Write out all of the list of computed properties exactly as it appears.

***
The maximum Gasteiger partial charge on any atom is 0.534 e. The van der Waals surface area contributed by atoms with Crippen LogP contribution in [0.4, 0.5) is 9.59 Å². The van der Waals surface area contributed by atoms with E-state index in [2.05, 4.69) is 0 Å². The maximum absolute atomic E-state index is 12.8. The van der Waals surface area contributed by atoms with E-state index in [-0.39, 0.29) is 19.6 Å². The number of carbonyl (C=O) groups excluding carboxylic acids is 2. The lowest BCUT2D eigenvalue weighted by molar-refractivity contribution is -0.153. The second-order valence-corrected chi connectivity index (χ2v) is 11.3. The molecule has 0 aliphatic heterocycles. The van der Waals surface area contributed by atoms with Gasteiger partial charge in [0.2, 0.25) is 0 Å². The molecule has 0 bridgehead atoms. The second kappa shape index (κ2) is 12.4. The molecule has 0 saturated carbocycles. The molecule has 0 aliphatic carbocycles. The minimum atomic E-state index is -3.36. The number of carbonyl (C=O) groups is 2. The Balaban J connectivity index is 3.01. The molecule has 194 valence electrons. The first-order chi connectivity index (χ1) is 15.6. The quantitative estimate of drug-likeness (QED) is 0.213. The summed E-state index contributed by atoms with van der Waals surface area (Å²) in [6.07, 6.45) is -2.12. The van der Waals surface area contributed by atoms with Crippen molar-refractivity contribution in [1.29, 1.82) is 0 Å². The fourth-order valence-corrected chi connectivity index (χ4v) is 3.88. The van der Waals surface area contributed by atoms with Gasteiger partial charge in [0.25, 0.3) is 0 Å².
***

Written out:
The maximum Gasteiger partial charge on any atom is 0.534 e. The van der Waals surface area contributed by atoms with Crippen LogP contribution in [0.4, 0.5) is 9.59 Å². The van der Waals surface area contributed by atoms with E-state index in [2.05, 4.69) is 0 Å². The maximum absolute atomic E-state index is 12.8. The van der Waals surface area contributed by atoms with E-state index in [-0.39, 0.29) is 19.6 Å². The number of carbonyl (C=O) groups excluding carboxylic acids is 2. The lowest BCUT2D eigenvalue weighted by molar-refractivity contribution is -0.153. The second-order valence-corrected chi connectivity index (χ2v) is 11.3. The molecule has 0 aliphatic heterocycles. The van der Waals surface area contributed by atoms with Gasteiger partial charge in [0.2, 0.25) is 0 Å². The molecule has 0 bridgehead atoms. The second kappa shape index (κ2) is 12.4. The molecule has 0 saturated carbocycles. The molecule has 0 aliphatic carbocycles. The minimum atomic E-state index is -3.36. The number of carbonyl (C=O) groups is 2. The Balaban J connectivity index is 3.01. The molecule has 194 valence electrons. The first-order chi connectivity index (χ1) is 15.6. The quantitative estimate of drug-likeness (QED) is 0.213. The summed E-state index contributed by atoms with van der Waals surface area (Å²) in [6.07, 6.45) is -2.12. The van der Waals surface area contributed by atoms with Crippen molar-refractivity contribution in [1.29, 1.82) is 0 Å². The fourth-order valence-corrected chi connectivity index (χ4v) is 3.88. The van der Waals surface area contributed by atoms with Gasteiger partial charge in [0.25, 0.3) is 0 Å².